LEGAZPI CITY – The Philippine Institute of Volcanology and Seismology (Phivolcs) would be sending this weekend teams to assess the present position and volume of lahar materials swept from the slopes of Mayon Volcano by rampaging floodwaters spawned by Super Typhoon Rolly.
Paul Alanis, Phivolcs resident volcanologist at Lignon Hill Observatory here, said they want to determine the volume of the volcanic debris that cascaded and the potential danger this could bring should another rampaging flood occurs.
“First the teams will determine the volume of the lahar flows, then they will assess if these materials will pose a potential danger to the communities at the foot-slopes of Mayon,” Alanis told the Philippine News Agency (PNA).
Alanis refused to estimate the volume of eroded volcanic debris, saying it is no longer accurate to use old figures of the ejecta, or the material that is forced or thrown out as a result of volcanic eruption after Mayon erupted in 2018.
“There are several typhoons already that hit Albay between Mayon’s eruption in 2018 and at the present time. And these typhoons and heavy rains had already washed down the significant volume of volcanic materials into the gullies and river channels at its foot,” Alanis said.
He said a new assessment must be done to come up with a reliable estimate of the lahar now deposited at the upper and middle slopes of Mayon that could be washed down should heavy to torrential rains happen again over the active volcano.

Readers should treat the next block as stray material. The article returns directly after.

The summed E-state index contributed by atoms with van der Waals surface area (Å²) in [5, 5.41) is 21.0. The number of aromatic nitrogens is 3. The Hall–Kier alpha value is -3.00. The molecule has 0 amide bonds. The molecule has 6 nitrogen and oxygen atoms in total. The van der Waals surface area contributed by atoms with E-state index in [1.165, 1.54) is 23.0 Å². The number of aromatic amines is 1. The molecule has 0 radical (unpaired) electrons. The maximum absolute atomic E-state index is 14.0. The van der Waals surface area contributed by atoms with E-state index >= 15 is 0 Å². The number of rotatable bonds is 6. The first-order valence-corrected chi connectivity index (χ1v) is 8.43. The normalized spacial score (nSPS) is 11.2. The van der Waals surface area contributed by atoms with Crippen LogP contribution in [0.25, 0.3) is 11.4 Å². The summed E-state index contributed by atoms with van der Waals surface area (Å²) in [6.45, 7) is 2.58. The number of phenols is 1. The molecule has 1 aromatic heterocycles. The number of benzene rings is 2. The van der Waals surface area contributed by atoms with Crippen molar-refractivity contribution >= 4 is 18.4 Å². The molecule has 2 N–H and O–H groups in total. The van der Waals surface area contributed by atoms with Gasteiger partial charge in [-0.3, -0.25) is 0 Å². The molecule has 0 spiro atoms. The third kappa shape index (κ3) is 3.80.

Alanis said the lahar sediments are now observed in Anoling gully in Camalig; Padang-Bonga channel in Legazpi City; Budiao gully in Daraga; and Basud River in Sto. Domingo.
“We had been monitoring lahar movements in these rivers, gullies, and channels until March. But it was stopped when limited movements were imposed by IATF due to the Covid 19 pandemic,” Alanis said.
As “Rolly” brought heavy to torrential rains on Sunday, rampaging floods carried lahar materials to the communities in Barangays San Francisco and Travesia in Guinobatan that killed six people and either buried or half-buried their houses.
Guinobatan Mayor Anne Gemma Ongjoco requested that technical teams from the Department of Environment and Natural Resources should immediately assess the present location of the lahar materials and order the dredging of rivers and channels that are now fully silted.
“Volcanic materials have now silted the rivers and gullies at the foot of Mayon here in Guinobatan. There is an urgent need to take them out of these rivers and gullies,” Ongjoco told PNA.
She said if these rivers and gullies would remain silted, rampaging floods could again potentially wash away downslope communities.
In its daily volcano bulletin, Phivolcs reminded that active stream or river channels and those identified as perennially lahar-prone areas on all sectors of the volcano should also be avoided especially during extreme weather conditions when there is heavy and prolonged rainfall. (PNA)